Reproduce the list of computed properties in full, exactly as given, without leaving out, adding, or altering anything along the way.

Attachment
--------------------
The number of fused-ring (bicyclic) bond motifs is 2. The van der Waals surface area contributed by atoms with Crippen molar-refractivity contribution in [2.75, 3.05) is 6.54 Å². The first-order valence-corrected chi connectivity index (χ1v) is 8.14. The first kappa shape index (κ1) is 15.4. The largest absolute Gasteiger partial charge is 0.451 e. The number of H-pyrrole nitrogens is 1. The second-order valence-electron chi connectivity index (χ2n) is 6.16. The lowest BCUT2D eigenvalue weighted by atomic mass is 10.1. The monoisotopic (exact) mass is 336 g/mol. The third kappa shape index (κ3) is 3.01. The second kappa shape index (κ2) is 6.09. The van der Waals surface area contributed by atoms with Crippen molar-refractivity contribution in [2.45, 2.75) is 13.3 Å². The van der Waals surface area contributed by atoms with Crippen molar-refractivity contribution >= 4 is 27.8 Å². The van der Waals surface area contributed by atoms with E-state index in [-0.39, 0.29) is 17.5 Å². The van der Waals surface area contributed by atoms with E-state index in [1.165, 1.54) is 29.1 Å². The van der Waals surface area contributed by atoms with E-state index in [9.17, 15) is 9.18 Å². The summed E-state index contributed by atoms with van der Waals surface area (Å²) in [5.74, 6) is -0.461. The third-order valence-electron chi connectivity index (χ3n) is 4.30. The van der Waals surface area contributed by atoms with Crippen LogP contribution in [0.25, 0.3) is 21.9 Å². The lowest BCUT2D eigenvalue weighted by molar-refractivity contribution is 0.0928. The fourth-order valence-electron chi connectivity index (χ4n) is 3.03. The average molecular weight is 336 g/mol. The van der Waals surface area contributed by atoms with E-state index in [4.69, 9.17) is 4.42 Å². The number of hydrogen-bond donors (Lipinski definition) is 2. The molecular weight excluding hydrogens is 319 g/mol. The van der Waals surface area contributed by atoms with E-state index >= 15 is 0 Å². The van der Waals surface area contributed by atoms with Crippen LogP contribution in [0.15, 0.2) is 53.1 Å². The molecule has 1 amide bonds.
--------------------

The number of fused-ring (bicyclic) bond motifs is 2. The van der Waals surface area contributed by atoms with Crippen molar-refractivity contribution in [2.75, 3.05) is 6.54 Å². The first-order valence-corrected chi connectivity index (χ1v) is 8.14. The first kappa shape index (κ1) is 15.4. The largest absolute Gasteiger partial charge is 0.451 e. The number of H-pyrrole nitrogens is 1. The second-order valence-electron chi connectivity index (χ2n) is 6.16. The lowest BCUT2D eigenvalue weighted by atomic mass is 10.1. The monoisotopic (exact) mass is 336 g/mol. The third kappa shape index (κ3) is 3.01. The second kappa shape index (κ2) is 6.09. The van der Waals surface area contributed by atoms with Crippen molar-refractivity contribution in [2.45, 2.75) is 13.3 Å². The van der Waals surface area contributed by atoms with Crippen molar-refractivity contribution >= 4 is 27.8 Å². The van der Waals surface area contributed by atoms with E-state index in [-0.39, 0.29) is 17.5 Å². The van der Waals surface area contributed by atoms with E-state index in [1.165, 1.54) is 29.1 Å². The van der Waals surface area contributed by atoms with E-state index in [9.17, 15) is 9.18 Å². The summed E-state index contributed by atoms with van der Waals surface area (Å²) in [5.74, 6) is -0.461. The third-order valence-electron chi connectivity index (χ3n) is 4.30. The van der Waals surface area contributed by atoms with Crippen LogP contribution in [0.25, 0.3) is 21.9 Å². The lowest BCUT2D eigenvalue weighted by molar-refractivity contribution is 0.0928. The fourth-order valence-electron chi connectivity index (χ4n) is 3.03. The average molecular weight is 336 g/mol. The van der Waals surface area contributed by atoms with E-state index in [4.69, 9.17) is 4.42 Å². The number of hydrogen-bond donors (Lipinski definition) is 2. The molecular weight excluding hydrogens is 319 g/mol. The van der Waals surface area contributed by atoms with E-state index >= 15 is 0 Å². The van der Waals surface area contributed by atoms with Crippen LogP contribution in [0.15, 0.2) is 53.1 Å². The molecule has 1 amide bonds.